April 10, 2006

BOOK: A Thousand Barrels a Second by Peter Tertzakian

  • When will we hit the energy break point for oil?

  • Are today's high oil and gas prices part of a routine business cycle, or are there more profound forces at play?

  • Is China's growing thirst for oil sustainable?

  • These and other pertinent questions are the focus of A Thousand Barrels a Second - an excellent read for anyone interested in learning some of the historical lessons of energy development over the past 300 years that can be applied to making investment decisions, managing risks, and finding business opportunities during the emergence of the new energy era.

    Written after the passage of the Energy Act of 2005 and the attempted purchase of Unocal by the Chinese CNOOC - but before President Bush's pronouncement of a national "addiction to oil" during his 2006 State of the Union Address - this book argues for the passage of proactive energy policies by governments and corporations alike while we still have relatively painless options.

    The author, Peter Tertzakian, is a knowledgeable guide for this exposition. His background - as a hands-on oil fieldworker, biophysicist, and as the Chief Energy Economist of a leading private equity firm focused on energy (ARC Financial Corporation) - gives special credibility to his writing.

    Peter never talks over the layman's head. Weaving stories with simply graphed data of the past and present, Tertzakian shows that the oil pressures we are experiencing are similar to the growth, dependency, break points, and rebalancing that always happens as new energy sources and demands develop. The question we need to address is - how long will it take before we enact the legislation and make the investments necessary to minimize the risks and impact of our increasingly expensive "oil addiction"?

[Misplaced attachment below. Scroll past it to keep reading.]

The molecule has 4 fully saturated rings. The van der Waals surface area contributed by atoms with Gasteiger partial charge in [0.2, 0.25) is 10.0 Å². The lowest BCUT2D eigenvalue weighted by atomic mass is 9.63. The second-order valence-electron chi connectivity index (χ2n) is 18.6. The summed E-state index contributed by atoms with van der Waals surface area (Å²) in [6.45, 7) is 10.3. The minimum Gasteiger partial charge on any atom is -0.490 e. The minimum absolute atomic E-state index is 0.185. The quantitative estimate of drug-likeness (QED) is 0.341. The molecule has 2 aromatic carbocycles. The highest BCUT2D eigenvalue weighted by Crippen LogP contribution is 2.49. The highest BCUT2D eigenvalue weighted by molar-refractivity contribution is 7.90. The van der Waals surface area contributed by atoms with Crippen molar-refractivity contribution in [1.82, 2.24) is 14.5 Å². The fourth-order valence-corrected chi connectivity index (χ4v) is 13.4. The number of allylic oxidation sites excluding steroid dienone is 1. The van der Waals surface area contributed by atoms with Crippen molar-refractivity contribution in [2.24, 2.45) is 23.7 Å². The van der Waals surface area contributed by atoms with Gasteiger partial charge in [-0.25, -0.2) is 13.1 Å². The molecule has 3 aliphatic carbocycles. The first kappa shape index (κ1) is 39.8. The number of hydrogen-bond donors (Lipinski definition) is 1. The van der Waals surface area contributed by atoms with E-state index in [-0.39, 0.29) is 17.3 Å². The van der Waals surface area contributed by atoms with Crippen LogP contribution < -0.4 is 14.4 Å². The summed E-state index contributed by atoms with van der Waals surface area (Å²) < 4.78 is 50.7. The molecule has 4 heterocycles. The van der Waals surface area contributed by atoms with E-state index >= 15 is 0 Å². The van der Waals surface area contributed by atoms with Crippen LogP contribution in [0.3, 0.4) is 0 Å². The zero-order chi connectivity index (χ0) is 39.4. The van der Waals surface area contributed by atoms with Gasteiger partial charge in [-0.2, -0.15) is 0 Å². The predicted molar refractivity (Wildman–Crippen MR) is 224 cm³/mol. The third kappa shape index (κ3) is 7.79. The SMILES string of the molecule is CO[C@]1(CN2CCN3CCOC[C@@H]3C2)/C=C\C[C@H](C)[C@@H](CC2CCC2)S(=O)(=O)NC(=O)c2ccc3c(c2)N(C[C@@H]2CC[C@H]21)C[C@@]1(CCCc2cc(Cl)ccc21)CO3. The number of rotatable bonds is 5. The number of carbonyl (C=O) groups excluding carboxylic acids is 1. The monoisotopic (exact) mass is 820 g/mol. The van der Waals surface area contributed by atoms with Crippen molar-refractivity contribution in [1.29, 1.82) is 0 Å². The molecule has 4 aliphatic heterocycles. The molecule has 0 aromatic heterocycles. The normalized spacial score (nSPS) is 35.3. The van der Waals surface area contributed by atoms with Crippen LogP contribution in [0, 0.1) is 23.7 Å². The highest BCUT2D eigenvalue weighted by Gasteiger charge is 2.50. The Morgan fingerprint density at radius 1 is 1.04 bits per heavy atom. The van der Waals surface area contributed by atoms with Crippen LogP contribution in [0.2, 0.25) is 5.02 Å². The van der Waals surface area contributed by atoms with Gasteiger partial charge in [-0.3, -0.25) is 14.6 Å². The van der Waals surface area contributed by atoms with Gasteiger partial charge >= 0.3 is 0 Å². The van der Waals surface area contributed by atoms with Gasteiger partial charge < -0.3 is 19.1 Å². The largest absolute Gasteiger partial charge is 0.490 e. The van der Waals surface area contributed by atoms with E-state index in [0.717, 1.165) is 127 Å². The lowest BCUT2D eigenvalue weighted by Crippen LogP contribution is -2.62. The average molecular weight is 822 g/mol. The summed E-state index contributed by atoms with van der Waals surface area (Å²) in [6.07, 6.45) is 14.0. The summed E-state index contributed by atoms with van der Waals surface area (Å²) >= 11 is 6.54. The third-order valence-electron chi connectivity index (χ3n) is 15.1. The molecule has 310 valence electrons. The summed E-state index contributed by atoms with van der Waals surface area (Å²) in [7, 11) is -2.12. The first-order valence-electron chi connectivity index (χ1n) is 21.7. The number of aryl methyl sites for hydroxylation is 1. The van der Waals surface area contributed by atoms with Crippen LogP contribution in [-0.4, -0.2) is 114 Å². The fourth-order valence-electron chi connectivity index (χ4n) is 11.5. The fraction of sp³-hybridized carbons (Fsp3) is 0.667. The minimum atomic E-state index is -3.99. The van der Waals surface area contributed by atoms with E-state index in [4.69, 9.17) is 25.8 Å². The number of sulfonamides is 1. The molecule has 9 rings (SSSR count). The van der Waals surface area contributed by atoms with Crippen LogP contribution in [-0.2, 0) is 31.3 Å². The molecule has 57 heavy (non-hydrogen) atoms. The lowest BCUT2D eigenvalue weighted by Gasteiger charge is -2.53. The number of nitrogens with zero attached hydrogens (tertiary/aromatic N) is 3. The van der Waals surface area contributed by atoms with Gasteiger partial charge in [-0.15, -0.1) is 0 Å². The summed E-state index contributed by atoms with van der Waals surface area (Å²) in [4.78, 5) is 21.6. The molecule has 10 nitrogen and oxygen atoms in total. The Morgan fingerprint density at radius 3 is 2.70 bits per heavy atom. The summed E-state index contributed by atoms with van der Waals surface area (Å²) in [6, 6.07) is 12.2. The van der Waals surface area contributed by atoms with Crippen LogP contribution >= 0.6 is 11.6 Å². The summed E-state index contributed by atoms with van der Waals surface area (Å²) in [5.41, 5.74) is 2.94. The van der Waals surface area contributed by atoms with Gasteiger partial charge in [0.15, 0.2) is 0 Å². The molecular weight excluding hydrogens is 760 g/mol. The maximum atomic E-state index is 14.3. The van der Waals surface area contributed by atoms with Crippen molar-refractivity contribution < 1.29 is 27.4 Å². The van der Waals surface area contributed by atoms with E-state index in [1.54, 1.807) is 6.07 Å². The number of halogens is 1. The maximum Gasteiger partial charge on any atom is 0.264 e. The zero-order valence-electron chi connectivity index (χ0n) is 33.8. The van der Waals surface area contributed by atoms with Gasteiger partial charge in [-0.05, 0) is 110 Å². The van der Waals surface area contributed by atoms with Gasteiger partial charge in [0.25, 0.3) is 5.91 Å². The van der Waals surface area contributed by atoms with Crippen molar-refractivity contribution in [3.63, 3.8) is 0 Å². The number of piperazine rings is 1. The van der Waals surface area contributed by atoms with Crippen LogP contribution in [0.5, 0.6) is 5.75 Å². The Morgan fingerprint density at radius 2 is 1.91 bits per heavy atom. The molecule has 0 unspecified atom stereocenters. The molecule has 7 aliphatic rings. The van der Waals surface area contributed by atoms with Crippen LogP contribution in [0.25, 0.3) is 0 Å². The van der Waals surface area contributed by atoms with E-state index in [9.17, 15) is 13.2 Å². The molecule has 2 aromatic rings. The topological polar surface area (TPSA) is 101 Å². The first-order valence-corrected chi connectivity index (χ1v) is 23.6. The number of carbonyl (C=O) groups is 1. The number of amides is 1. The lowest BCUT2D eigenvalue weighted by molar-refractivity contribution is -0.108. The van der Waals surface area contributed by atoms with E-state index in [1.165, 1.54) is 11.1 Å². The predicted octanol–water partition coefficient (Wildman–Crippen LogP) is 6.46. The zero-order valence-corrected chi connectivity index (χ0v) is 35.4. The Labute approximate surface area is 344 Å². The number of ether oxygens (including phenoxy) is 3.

While I would have preferred less emphasis on history and more depth on energy diversity alternatives and policy options, it is a great resource for backfilling one's knowledge of the energy peaks and valleys that preceded the current ones. It is also interesting to see graphed timelines for several countries depicting how they customized their energy mix in response to their natural resources, political strengths, and institutional weaknesses. One glaring omission, IMHO, was an analysis of Brazil - whose farsighted policies in response to the 70's energy crises has enabled the country to develop arguably the most secure and diverse liquid fuel portfolio on the planet.

    Tertzakian does address ethanol and E85 but does not believe that agricultural feedstocks have "sufficient scale to offset near-term demand growth - let alone reversing gasoline demand - to avoid the next break point." Tell that to the Brazilians!

    In researching this book review, I ran across an amusing 5 minute recording of Peter Tertzakian being interviewed by Jon Stewart on The Daily Show.

    This video clip, and the book, are worth a look.


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